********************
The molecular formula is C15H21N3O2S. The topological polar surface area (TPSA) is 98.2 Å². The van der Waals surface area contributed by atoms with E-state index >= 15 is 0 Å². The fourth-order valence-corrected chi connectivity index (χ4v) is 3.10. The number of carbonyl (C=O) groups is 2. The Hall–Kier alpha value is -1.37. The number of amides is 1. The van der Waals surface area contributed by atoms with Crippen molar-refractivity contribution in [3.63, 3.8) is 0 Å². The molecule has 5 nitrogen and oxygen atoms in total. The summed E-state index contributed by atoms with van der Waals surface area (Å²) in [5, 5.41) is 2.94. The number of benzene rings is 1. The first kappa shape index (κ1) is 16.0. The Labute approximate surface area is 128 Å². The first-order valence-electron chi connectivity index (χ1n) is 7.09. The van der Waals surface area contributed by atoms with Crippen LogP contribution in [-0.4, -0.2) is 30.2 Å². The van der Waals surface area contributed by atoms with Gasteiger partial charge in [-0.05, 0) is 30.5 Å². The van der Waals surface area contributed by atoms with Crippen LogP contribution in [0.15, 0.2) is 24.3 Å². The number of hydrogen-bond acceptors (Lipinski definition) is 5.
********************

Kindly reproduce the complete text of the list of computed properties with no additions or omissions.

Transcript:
The molecular formula is C15H21N3O2S. The topological polar surface area (TPSA) is 98.2 Å². The van der Waals surface area contributed by atoms with E-state index >= 15 is 0 Å². The fourth-order valence-corrected chi connectivity index (χ4v) is 3.10. The number of carbonyl (C=O) groups is 2. The Hall–Kier alpha value is -1.37. The number of amides is 1. The van der Waals surface area contributed by atoms with Crippen molar-refractivity contribution in [3.63, 3.8) is 0 Å². The molecule has 5 nitrogen and oxygen atoms in total. The summed E-state index contributed by atoms with van der Waals surface area (Å²) in [5, 5.41) is 2.94. The number of benzene rings is 1. The first kappa shape index (κ1) is 16.0. The Labute approximate surface area is 128 Å². The first-order valence-electron chi connectivity index (χ1n) is 7.09. The van der Waals surface area contributed by atoms with Crippen LogP contribution in [-0.4, -0.2) is 30.2 Å². The van der Waals surface area contributed by atoms with Gasteiger partial charge in [-0.05, 0) is 30.5 Å². The van der Waals surface area contributed by atoms with Crippen LogP contribution in [0.15, 0.2) is 24.3 Å². The number of hydrogen-bond acceptors (Lipinski definition) is 5.